Staunton, December 22 – Many Russians are accustomed to think of civil society as being when people take part in demonstrations, but such a definition is too “one-sided and narrow,” Sergey Prostakov says. In fact, “civil society is the ability to recognize oneself part of a group having its own interests in the country and the state.”
Viewed in this way, the editor of MBK news says, it is obvious that one of the very first manifestations of civil society at the end of Soviet times and the beginning of Russian ones was the coming together of veterans of the Soviet war in Afghanistan and their creation of organizations to represent and defend their views (mbk-news.appspot.com/sences/sergej-prostakov-afganskaya-vojna/).
This week marks the 40th anniversary of the introduction of the Soviet army into Afghanistan, and that war, Prostakov says, still has “many lessons for our society,” albeit most of them remain “unlearned.” But one of those lessons, he suggests, is especially important for Russians in 2019.
When the formerly all-powerful state collapsed and people were left on their own, often uncertain of how they should interact with others, the editor continues, “there was one group in our society of citizen in our society who approached those challenging times with a resource rare at that time – a feeling of solidarity. These were the Afghan war veterans.”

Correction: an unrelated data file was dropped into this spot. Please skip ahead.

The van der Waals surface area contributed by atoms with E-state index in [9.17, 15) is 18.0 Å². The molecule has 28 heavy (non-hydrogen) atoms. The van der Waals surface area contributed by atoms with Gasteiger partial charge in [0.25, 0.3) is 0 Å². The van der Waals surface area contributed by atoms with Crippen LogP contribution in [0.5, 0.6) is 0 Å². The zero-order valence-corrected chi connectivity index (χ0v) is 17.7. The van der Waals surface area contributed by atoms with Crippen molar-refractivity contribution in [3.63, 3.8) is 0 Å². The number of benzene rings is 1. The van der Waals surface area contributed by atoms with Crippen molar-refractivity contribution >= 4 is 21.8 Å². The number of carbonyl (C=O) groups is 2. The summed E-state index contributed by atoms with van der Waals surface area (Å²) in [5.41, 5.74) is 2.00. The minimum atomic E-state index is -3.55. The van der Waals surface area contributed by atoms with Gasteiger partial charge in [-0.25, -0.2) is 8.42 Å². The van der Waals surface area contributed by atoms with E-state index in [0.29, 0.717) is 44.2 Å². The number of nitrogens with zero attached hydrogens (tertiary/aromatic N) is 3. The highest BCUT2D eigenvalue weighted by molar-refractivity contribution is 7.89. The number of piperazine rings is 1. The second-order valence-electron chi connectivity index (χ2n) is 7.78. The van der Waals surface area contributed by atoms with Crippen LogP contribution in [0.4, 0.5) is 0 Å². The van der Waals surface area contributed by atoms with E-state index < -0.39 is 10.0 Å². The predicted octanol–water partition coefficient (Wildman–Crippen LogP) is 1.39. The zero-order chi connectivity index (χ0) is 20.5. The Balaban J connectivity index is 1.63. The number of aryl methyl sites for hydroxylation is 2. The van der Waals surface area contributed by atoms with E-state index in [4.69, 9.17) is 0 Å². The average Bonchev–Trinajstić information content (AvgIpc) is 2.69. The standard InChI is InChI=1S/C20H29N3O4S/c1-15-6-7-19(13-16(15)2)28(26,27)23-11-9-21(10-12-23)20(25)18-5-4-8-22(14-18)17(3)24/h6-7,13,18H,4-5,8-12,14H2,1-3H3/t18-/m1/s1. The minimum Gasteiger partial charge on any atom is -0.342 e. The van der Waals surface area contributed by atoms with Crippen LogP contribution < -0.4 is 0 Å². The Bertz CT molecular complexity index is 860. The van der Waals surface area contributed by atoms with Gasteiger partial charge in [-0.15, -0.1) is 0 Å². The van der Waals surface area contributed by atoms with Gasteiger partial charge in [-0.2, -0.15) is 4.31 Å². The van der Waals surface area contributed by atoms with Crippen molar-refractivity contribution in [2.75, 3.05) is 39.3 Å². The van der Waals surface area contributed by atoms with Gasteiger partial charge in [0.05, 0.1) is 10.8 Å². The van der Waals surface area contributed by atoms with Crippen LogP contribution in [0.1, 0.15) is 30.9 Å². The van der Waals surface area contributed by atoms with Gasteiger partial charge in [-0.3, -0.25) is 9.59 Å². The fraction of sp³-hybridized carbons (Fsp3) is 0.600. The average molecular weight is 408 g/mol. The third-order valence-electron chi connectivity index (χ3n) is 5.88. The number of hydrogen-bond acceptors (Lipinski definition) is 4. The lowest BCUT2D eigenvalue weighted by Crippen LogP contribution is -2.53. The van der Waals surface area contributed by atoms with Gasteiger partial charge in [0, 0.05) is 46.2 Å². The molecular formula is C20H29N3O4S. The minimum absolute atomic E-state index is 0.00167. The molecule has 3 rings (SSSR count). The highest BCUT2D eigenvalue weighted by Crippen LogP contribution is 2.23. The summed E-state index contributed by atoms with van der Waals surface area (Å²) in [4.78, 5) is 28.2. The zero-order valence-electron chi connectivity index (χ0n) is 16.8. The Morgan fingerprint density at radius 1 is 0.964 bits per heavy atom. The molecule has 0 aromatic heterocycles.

In many respects, they shouldn’t be idealized. Out of their milieu arose much of organized crime. But there was one way, Prostakov says, in which they did show the way. At a time when many viewed them with hostility or indifference, they organized themselves to provide mutual support and defend themselves.
The Afgantsy, as the soldiers came to be known, quickly understood that “they were needed only by one another. Their sense of distinctiveness and commonality led to the formation of Ruslan Aushev’s Committee on the Affairs of the Warrior-Internationalists and numerous regional organizations.
“In my native Kursk,” Prostakov says, “Afgantsy organized a collection to create a monument to the 105 Kursk residents who had died. In the majority of our cities, monuments to the Afghan war were put up by the same means.” And because officials could not dismiss them as individuals when they were organized, attitudes toward them began to change.
By the mid-1990s, the Russian state was ready to provide them with special benefits, including the right to import tobacco and alcohol without having to pay any tariffs. They received housing benefits, and many of them became well-off. Perhaps most important, being an Afganets became an asset for politicians in elections.
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